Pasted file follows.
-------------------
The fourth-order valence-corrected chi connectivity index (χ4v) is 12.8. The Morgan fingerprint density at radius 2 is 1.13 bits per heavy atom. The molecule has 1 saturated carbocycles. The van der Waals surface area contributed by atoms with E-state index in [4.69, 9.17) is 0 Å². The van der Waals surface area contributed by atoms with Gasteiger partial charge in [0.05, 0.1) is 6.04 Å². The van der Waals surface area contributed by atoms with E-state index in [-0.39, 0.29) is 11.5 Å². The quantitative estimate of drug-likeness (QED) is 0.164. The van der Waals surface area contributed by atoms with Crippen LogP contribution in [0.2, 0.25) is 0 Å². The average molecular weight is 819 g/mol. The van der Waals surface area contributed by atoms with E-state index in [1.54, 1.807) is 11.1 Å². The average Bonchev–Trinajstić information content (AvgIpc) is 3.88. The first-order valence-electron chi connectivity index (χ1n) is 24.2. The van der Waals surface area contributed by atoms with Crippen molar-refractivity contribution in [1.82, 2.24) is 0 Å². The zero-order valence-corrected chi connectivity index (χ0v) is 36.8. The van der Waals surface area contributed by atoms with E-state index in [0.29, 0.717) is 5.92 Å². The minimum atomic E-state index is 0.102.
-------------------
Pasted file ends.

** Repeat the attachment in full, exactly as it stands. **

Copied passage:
The fourth-order valence-corrected chi connectivity index (χ4v) is 12.8. The Morgan fingerprint density at radius 2 is 1.13 bits per heavy atom. The molecule has 1 saturated carbocycles. The van der Waals surface area contributed by atoms with E-state index in [4.69, 9.17) is 0 Å². The van der Waals surface area contributed by atoms with Gasteiger partial charge in [0.05, 0.1) is 6.04 Å². The van der Waals surface area contributed by atoms with E-state index in [-0.39, 0.29) is 11.5 Å². The quantitative estimate of drug-likeness (QED) is 0.164. The van der Waals surface area contributed by atoms with Crippen LogP contribution in [0.2, 0.25) is 0 Å². The average molecular weight is 819 g/mol. The van der Waals surface area contributed by atoms with E-state index in [1.54, 1.807) is 11.1 Å². The average Bonchev–Trinajstić information content (AvgIpc) is 3.88. The first-order valence-electron chi connectivity index (χ1n) is 24.2. The van der Waals surface area contributed by atoms with Crippen molar-refractivity contribution in [1.82, 2.24) is 0 Å². The zero-order valence-corrected chi connectivity index (χ0v) is 36.8. The van der Waals surface area contributed by atoms with E-state index in [0.29, 0.717) is 5.92 Å². The minimum atomic E-state index is 0.102.